This Covid-19 pandemic has changed our lifestyle. Some of us became home bakers, while some turn into home gardeners. Workers’ Party member Nicole Seah is one of the latter.
Much has been said about how much Nicole cares for the future of Singaporeans (including her two-year-old daughter), but who knew the 33-year-old has quite the green fingers as well?
Millennials and those in Gen Z have been called the “plant-crazy generation“, as evidenced on social media, and it’s a trend that Seah has latched on to quite successfully — her flourishing indoor plants are all the proof needed.
In a video posted to The Tender Gardener’s Facebook page, Seah’s passion for her aroids — a species of houseplants — is evident.
“When I first got my own place, I wanted to fill it with houseplants,” said Seah, but she had a “rude awakening” when her first batch of plants failed to thrive as she had placed all of them in her living room.
She learnt the hard way that “you have to understand what the plant needs”, instead of hoping that it’ll grow in whatever environment you put it in, sounding very much like a proud plant parent.
Other plant caring knowledge she picked up include overexposure to sunlight, spider mites and fungal infections — who knew there was so much to consider when it came to growing plants?
Her plant parent pursuits
Describing how she “went down the rabbit hole” in pursuit of her passion, she’d toyed with the idea of building a custom-made terrarium, but after her husband “panicked a bit”, she realised it may be “a bit too much for now”.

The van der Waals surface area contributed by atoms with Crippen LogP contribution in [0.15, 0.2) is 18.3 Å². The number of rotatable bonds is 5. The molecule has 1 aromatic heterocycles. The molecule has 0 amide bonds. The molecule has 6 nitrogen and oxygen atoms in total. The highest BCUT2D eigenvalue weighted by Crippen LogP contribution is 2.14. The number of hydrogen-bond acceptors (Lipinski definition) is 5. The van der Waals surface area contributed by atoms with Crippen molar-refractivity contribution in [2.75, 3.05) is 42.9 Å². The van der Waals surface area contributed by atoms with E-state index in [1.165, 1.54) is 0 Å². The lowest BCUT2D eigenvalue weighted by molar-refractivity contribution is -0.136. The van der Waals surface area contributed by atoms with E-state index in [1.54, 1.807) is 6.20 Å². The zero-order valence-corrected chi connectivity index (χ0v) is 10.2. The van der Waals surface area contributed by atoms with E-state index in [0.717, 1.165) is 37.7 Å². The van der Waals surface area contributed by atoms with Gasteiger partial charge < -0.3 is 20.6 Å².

Seah now has a corner of her home dedicated to her indoor plants, complete with a “cloud forest” environment to house those that have just been shipped from overseas so that they can acclimatise to the environment.
“Acclimatise” is a word heard a lot in the 13-minute video.
Other things we learnt from the video is that Seah is equally adept at making rally speeches as she is at spewing the scientific names of plants.
She made us google for philodendrons (foliage plants), anthuriums (a genus of flowering plants) and verrucosums (also known as philodendron verrucosums), which are her favourite variety.
What we also found amazing, and horrifying, is how a plant — a Monstera, in particular — could cost $300 to $400.
On her penchant for plants, she said: “My friends on Instagram do make fun of me for it, like every time they see a post on a verrucosum, they’ll just forward it to me.
“I just find the form very fascinating. It’s just one of those plants where I can just stare at the leaves all day long. I just find it very calming and very soothing to look at plants,” she enthused.
One plant in particular, has proven to be a source of motivation for her.
Seah described how a wild cutting that “came from the Sumatran rainforest” had “died all the way down to the stem” upon arrival. But it began to show signs of life and sprouted fresh leaves after she kept watering it faithfully.
For Seah, the plant serves as a reminder, that “I need to be more resilient”. An allusion to brickbats politicians have to endure and the recently concluded elections, perhaps?
This article was first published in AsiaOne.